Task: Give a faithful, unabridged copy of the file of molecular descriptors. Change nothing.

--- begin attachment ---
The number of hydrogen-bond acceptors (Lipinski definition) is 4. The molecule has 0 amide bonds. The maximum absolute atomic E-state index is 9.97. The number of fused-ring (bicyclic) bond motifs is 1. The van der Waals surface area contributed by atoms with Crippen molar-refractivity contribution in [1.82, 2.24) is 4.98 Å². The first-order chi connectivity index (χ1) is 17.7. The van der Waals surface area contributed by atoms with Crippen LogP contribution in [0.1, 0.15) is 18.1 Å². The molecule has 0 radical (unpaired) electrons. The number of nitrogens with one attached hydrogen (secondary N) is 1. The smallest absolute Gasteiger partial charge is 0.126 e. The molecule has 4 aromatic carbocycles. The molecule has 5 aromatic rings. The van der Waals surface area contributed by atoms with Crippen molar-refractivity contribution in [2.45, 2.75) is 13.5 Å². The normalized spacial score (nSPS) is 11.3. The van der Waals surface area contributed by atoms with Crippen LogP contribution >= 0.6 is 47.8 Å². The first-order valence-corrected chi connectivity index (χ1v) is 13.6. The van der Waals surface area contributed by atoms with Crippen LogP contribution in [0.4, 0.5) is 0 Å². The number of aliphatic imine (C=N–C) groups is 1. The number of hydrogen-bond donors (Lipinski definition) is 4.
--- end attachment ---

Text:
The number of hydrogen-bond acceptors (Lipinski definition) is 4. The molecule has 0 amide bonds. The maximum absolute atomic E-state index is 9.97. The number of fused-ring (bicyclic) bond motifs is 1. The van der Waals surface area contributed by atoms with Crippen molar-refractivity contribution in [1.82, 2.24) is 4.98 Å². The first-order chi connectivity index (χ1) is 17.7. The van der Waals surface area contributed by atoms with Crippen LogP contribution in [0.1, 0.15) is 18.1 Å². The molecule has 0 radical (unpaired) electrons. The number of nitrogens with one attached hydrogen (secondary N) is 1. The smallest absolute Gasteiger partial charge is 0.126 e. The molecule has 4 aromatic carbocycles. The molecule has 5 aromatic rings. The van der Waals surface area contributed by atoms with Crippen molar-refractivity contribution in [2.45, 2.75) is 13.5 Å². The normalized spacial score (nSPS) is 11.3. The van der Waals surface area contributed by atoms with Crippen LogP contribution >= 0.6 is 47.8 Å². The first-order valence-corrected chi connectivity index (χ1v) is 13.6. The van der Waals surface area contributed by atoms with Crippen LogP contribution in [0.4, 0.5) is 0 Å². The number of aliphatic imine (C=N–C) groups is 1. The number of hydrogen-bond donors (Lipinski definition) is 4.